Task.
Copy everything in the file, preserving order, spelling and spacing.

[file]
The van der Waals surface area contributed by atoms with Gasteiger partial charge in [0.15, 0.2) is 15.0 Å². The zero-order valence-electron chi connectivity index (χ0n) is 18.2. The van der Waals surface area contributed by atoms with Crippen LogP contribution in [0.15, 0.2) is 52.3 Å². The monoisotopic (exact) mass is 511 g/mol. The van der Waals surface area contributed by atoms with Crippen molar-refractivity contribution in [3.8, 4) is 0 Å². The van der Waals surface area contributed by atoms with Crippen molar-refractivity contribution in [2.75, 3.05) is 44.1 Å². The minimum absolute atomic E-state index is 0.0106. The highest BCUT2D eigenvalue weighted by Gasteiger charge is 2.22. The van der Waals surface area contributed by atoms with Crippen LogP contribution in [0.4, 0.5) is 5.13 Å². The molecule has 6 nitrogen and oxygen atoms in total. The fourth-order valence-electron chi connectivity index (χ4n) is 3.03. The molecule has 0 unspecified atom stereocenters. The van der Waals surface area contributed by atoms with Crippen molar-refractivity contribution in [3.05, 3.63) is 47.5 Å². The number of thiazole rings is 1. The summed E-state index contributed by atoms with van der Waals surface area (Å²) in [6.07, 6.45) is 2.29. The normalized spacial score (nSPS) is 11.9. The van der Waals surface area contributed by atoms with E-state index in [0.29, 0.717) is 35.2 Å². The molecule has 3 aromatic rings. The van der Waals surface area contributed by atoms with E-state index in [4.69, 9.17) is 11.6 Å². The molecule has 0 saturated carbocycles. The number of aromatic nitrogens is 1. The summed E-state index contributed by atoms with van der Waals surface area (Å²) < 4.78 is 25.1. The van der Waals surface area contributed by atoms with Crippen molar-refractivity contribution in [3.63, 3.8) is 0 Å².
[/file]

The van der Waals surface area contributed by atoms with Gasteiger partial charge in [0.15, 0.2) is 15.0 Å². The zero-order valence-electron chi connectivity index (χ0n) is 18.2. The van der Waals surface area contributed by atoms with Crippen LogP contribution in [0.15, 0.2) is 52.3 Å². The monoisotopic (exact) mass is 511 g/mol. The van der Waals surface area contributed by atoms with Crippen molar-refractivity contribution in [3.8, 4) is 0 Å². The van der Waals surface area contributed by atoms with Crippen molar-refractivity contribution in [2.75, 3.05) is 44.1 Å². The minimum absolute atomic E-state index is 0.0106. The highest BCUT2D eigenvalue weighted by Gasteiger charge is 2.22. The van der Waals surface area contributed by atoms with Crippen LogP contribution in [0.4, 0.5) is 5.13 Å². The molecule has 6 nitrogen and oxygen atoms in total. The fourth-order valence-electron chi connectivity index (χ4n) is 3.03. The molecule has 0 unspecified atom stereocenters. The van der Waals surface area contributed by atoms with Crippen molar-refractivity contribution in [3.05, 3.63) is 47.5 Å². The number of thiazole rings is 1. The summed E-state index contributed by atoms with van der Waals surface area (Å²) in [6.07, 6.45) is 2.29. The normalized spacial score (nSPS) is 11.9. The van der Waals surface area contributed by atoms with E-state index in [0.29, 0.717) is 35.2 Å². The molecule has 3 aromatic rings. The van der Waals surface area contributed by atoms with E-state index in [4.69, 9.17) is 11.6 Å². The molecule has 0 saturated carbocycles. The number of aromatic nitrogens is 1. The summed E-state index contributed by atoms with van der Waals surface area (Å²) < 4.78 is 25.1. The van der Waals surface area contributed by atoms with Crippen molar-refractivity contribution in [3.63, 3.8) is 0 Å².